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A’s Stephen Vogt, Fernando Rodriguez take Yanks’ legs away

Stephen Vogt has a smile on his face again after throwing Jacoby Ellsbury out.

Stephen Vogt has a smile on his face again after throwing Jacoby Ellsbury out.

Stephen Vogt has been off to a mostly good start to the season, but he hadn’t thrown out a runner trying to steal second, and he wasn’t keen on that.

The Yankees knew the numbers, and they put one of the game’s better base stealers, Jacoby Ellsbury in to test him in the ninth inning. The game was tied at 2-all and if Ellsbury could make it from first base to second base, there was no telling how the game would turn out.

A’s reliever Fernando Rodriguez used to be a snap to steal against, and that would have been a problem for Vogt. But Rodriguez has worked on his slide-step move to keep the runner at first base close, and he has cut his delivery time down to a peppy 1.1 seconds.

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A’s bullpen bulletproof as one-run wins mount up

Fernando Rodriguez pitched two scoreless innings for the win over New York Tuesday.

Fernando Rodriguez pitched two scoreless innings for the win over New York Tuesday.

There were stories in all the New York papers Tuesday about the Yankees bullpen and the clout it carried.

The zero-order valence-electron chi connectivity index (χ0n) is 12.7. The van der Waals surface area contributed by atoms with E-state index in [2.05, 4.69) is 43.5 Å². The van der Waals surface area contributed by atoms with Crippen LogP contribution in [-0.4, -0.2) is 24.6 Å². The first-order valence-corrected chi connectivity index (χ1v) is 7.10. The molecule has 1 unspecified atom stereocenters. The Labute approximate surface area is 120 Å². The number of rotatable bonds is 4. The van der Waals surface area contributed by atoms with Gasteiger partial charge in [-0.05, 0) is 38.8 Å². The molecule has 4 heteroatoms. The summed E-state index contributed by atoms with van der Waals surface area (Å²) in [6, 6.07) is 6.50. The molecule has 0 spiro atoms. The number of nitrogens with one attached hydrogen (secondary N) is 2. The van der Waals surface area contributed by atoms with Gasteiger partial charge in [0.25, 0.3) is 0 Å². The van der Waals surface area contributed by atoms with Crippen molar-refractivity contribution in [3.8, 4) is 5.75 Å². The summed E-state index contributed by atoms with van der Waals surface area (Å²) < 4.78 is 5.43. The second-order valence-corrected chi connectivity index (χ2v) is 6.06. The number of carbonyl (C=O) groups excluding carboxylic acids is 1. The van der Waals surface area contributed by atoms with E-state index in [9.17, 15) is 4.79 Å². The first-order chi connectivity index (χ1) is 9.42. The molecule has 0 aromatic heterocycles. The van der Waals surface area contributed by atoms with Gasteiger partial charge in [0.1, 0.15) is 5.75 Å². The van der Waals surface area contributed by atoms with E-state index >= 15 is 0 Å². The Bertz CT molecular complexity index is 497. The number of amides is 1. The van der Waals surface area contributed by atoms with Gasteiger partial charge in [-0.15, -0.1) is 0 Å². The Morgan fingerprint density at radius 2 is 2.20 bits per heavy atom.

The Yankee bullpen was just one of two in Yankee Stadium last night, and based on what happened, the runner up. The A’s bullpen was bulletproof again, one reason the A’s were able to ring up another one-run win.

You could see a case for the praise of the Yankee relievers. Closer Andrew Miller had struck out the last seven men he’d faced in order. Setup man Dellin Betances had struck out eight consecutive men and 14 of 15.

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A’s Mark Canha having trouble finding much playing time

Mark Canha isn't getting much of a chance to celebrate or do much else on the field in the early weeks of the A's season.

Mark Canha isn’t getting much of a chance to celebrate or do much else on the field in the early weeks of the A’s season.

As an unknown quantity last year, then-rookie Mark Canha wasn’t supposed to play much. He wound up getting some early chances and capitalized.

Canha is a known quantity this time around with 16 homers, 70 RBI and a slash line of .254/.315/.426 as Rule 5 pickup. He was supposed to get a big contributor, but that’s not how it’s worked.

He played in 10 of the A’s first 13 games a year ago, but in only four of the first 13 this time around and in just one of the last nine. And he was on the bench again Tuesday as the A’s opened a 10-game road trip in Yankee Stadium.

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A’s Ryan Dull turns new-look changeup into a nothing pitch – no hits, walks, runs or inherited men scoring; just nothing

Ryan Dull's addition of a consistent changeup has him putting up all zeros against AL hitters.

Ryan Dull’s addition of a consistent changeup has him putting up all zeros against AL hitters.